JOURNAL ARTICLE

Crosstalk Between Vitamin D and p53 Signaling in Cancer: An Update

Jörg Reichrath, Sandra Reichrath, Thomas Vogt, Klaus Römer
Advances in Experimental Medicine and Biology 2020, 1268: 307-318
32918225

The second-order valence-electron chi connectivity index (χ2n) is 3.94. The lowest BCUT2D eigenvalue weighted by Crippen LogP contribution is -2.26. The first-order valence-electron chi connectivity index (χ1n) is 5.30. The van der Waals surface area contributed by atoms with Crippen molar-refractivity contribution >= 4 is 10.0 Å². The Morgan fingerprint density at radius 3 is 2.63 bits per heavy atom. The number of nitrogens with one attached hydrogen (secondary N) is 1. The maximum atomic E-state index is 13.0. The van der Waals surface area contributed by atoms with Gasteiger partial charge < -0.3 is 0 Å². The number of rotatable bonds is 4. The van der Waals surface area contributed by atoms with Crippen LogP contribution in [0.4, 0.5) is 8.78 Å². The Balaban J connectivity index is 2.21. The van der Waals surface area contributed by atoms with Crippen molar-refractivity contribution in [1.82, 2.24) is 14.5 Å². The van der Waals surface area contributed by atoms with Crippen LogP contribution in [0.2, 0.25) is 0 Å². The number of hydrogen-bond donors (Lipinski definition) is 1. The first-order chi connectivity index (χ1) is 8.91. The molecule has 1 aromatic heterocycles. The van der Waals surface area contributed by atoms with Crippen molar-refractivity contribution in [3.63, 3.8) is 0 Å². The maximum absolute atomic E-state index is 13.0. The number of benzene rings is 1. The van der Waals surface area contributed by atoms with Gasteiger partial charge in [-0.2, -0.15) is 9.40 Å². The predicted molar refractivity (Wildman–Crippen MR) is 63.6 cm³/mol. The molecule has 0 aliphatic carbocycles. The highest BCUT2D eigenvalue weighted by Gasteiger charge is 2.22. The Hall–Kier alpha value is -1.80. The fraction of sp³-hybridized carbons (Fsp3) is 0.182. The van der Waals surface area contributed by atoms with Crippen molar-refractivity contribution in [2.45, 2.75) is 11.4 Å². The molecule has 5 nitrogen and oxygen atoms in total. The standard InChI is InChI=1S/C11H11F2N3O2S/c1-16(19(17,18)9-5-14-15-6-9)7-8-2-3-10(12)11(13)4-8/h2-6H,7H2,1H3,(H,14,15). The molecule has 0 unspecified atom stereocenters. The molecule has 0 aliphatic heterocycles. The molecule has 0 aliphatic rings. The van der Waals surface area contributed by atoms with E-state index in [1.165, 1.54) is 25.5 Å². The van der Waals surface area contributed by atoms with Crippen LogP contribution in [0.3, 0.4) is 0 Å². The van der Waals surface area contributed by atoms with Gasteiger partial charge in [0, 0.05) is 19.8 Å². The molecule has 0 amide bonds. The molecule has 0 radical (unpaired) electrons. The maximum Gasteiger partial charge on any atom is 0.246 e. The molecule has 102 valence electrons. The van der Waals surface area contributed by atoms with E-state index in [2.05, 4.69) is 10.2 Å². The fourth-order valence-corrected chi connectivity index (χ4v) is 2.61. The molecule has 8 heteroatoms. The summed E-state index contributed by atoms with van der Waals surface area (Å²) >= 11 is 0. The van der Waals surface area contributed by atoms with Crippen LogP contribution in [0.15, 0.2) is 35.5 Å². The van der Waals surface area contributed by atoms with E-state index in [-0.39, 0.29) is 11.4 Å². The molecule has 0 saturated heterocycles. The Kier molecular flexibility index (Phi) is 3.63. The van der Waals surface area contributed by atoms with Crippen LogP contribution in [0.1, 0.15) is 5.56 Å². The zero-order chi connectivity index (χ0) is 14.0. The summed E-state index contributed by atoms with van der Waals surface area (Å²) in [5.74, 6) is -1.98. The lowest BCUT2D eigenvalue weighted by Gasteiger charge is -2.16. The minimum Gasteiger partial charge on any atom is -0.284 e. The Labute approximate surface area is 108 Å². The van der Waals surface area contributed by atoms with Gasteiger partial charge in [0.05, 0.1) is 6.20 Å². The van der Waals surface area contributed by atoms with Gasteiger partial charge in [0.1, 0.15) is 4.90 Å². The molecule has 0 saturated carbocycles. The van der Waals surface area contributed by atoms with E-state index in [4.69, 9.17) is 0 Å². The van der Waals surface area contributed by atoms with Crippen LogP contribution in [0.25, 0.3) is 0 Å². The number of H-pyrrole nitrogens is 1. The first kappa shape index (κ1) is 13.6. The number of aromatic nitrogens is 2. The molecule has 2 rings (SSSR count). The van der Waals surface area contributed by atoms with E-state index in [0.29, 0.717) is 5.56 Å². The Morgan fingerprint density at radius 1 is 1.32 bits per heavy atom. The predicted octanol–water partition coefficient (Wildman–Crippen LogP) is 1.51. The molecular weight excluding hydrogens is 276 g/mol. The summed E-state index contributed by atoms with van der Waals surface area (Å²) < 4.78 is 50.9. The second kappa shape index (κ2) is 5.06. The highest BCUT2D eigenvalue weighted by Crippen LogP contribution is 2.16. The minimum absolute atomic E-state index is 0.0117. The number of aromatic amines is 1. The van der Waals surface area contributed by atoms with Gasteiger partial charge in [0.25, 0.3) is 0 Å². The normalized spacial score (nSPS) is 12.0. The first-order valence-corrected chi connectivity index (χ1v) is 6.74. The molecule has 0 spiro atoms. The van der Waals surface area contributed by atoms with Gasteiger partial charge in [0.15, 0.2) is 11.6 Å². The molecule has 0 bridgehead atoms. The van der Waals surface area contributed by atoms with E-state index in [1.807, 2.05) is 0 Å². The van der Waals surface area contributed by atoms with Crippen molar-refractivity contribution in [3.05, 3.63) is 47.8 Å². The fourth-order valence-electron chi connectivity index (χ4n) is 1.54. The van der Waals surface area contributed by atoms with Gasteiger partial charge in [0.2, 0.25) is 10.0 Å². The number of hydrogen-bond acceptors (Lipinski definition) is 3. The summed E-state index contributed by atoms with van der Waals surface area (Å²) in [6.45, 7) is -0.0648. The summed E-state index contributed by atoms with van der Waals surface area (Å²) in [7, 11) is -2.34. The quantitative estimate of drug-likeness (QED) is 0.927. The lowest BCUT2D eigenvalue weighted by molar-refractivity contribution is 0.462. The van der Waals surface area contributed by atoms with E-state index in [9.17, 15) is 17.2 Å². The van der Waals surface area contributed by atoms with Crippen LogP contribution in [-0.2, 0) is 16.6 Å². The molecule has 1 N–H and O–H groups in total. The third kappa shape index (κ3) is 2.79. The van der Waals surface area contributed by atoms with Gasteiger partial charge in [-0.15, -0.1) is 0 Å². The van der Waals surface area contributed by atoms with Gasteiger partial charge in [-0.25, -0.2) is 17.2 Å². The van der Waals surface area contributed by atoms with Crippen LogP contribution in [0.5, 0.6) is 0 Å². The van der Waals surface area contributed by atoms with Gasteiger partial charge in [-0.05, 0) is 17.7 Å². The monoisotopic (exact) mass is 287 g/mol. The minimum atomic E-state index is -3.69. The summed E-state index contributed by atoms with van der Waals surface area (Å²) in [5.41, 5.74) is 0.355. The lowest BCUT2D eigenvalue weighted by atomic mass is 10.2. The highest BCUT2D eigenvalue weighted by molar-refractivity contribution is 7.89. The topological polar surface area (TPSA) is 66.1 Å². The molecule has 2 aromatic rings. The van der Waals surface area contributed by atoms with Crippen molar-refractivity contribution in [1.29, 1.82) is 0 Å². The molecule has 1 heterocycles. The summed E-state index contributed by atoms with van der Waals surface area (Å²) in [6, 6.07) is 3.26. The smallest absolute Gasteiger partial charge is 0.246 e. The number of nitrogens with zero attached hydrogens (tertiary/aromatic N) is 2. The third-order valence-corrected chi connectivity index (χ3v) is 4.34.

It has now been convincingly shown that vitamin D and p53 signaling protect against spontaneous or carcinogen-induced malignant transformation of cells. The vitamin D receptor (VDR) and the p53/p63/p73 proteins (the p53 family hereafter) exert their effects as receptors/sensors that turn into transcriptional regulators upon stimulus. While the p53 clan, mostly in the nucleoplasm, responds to a large and still growing number of alterations in cellular homeostasis commonly referred to as stress, the nuclear VDR is transcriptionally activated after binding its naturally occurring biologically active ligand 1,25-dihydroxyvitamin D with high affinity. Interestingly, a crosstalk between vitamin D and p53 signaling has been demonstrated that occurs at different levels, has genome-wide implications, and is of high importance for many malignancies, including non-melanoma skin cancer. These interactions include the ability of p53 to upregulate skin pigmentation via POMC derivatives including alpha-MSH and ACTH. Increased pigmentation protects the skin against UV-induced DNA damage and skin photocarcinogenesis, but also inhibits cutaneous synthesis of vitamin D. A second level of interaction is characterized by binding of VDR and p53 protein, an observation that may be of relevance for the ability of 1,25-dihydroxyvitamin D to increase the survival of skin cells after UV irradiation. UV irradiation-surviving cells show significant reductions in thymine dimers in the presence of 1,25-dihydroxyvitamin D that are associated with increased nuclear p53 protein expression and significantly reduced NO products. A third level of interaction is documented by the ability of vitamin D compounds to regulate the expression of the murine double minute (MDM2) gene in dependence of the presence of wild-type p53. MDM2 has a well-established role as a key negative regulator of p53 activity. Finally, p53 and its family members have been implicated in the direct regulation of the VDR. This review gives an update on some of the implications of the crosstalk between vitamin D and p53 signaling for carcinogenesis in the skin and other tissues, focusing on a genome-wide perspective.

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